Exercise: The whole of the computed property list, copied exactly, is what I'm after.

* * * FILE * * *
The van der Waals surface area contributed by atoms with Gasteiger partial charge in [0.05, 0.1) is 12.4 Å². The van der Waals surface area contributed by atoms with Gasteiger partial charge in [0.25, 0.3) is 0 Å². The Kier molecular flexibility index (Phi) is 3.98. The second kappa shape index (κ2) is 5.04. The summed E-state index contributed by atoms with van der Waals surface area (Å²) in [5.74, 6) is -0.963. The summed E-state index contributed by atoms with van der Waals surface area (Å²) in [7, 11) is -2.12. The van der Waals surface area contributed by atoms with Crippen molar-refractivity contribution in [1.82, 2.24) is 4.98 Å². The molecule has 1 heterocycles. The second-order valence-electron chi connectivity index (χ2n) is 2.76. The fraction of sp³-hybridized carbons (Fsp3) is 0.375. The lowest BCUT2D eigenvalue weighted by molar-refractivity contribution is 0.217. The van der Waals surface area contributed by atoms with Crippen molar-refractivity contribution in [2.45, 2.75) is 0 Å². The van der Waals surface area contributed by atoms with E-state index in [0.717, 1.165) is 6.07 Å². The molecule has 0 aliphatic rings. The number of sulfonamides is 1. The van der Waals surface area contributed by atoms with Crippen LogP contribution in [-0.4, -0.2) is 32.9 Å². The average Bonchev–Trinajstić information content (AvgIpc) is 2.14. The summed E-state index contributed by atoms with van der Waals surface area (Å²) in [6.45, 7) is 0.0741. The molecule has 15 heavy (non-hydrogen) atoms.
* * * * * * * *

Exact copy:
The van der Waals surface area contributed by atoms with Gasteiger partial charge in [0.05, 0.1) is 12.4 Å². The van der Waals surface area contributed by atoms with Gasteiger partial charge in [0.25, 0.3) is 0 Å². The Kier molecular flexibility index (Phi) is 3.98. The second kappa shape index (κ2) is 5.04. The summed E-state index contributed by atoms with van der Waals surface area (Å²) in [5.74, 6) is -0.963. The summed E-state index contributed by atoms with van der Waals surface area (Å²) in [7, 11) is -2.12. The van der Waals surface area contributed by atoms with Crippen molar-refractivity contribution in [1.82, 2.24) is 4.98 Å². The molecule has 1 heterocycles. The second-order valence-electron chi connectivity index (χ2n) is 2.76. The fraction of sp³-hybridized carbons (Fsp3) is 0.375. The lowest BCUT2D eigenvalue weighted by molar-refractivity contribution is 0.217. The van der Waals surface area contributed by atoms with Crippen molar-refractivity contribution in [2.45, 2.75) is 0 Å². The van der Waals surface area contributed by atoms with E-state index in [0.717, 1.165) is 6.07 Å². The molecule has 0 aliphatic rings. The number of sulfonamides is 1. The van der Waals surface area contributed by atoms with Crippen LogP contribution in [-0.4, -0.2) is 32.9 Å². The average Bonchev–Trinajstić information content (AvgIpc) is 2.14. The summed E-state index contributed by atoms with van der Waals surface area (Å²) in [6.45, 7) is 0.0741. The molecule has 15 heavy (non-hydrogen) atoms.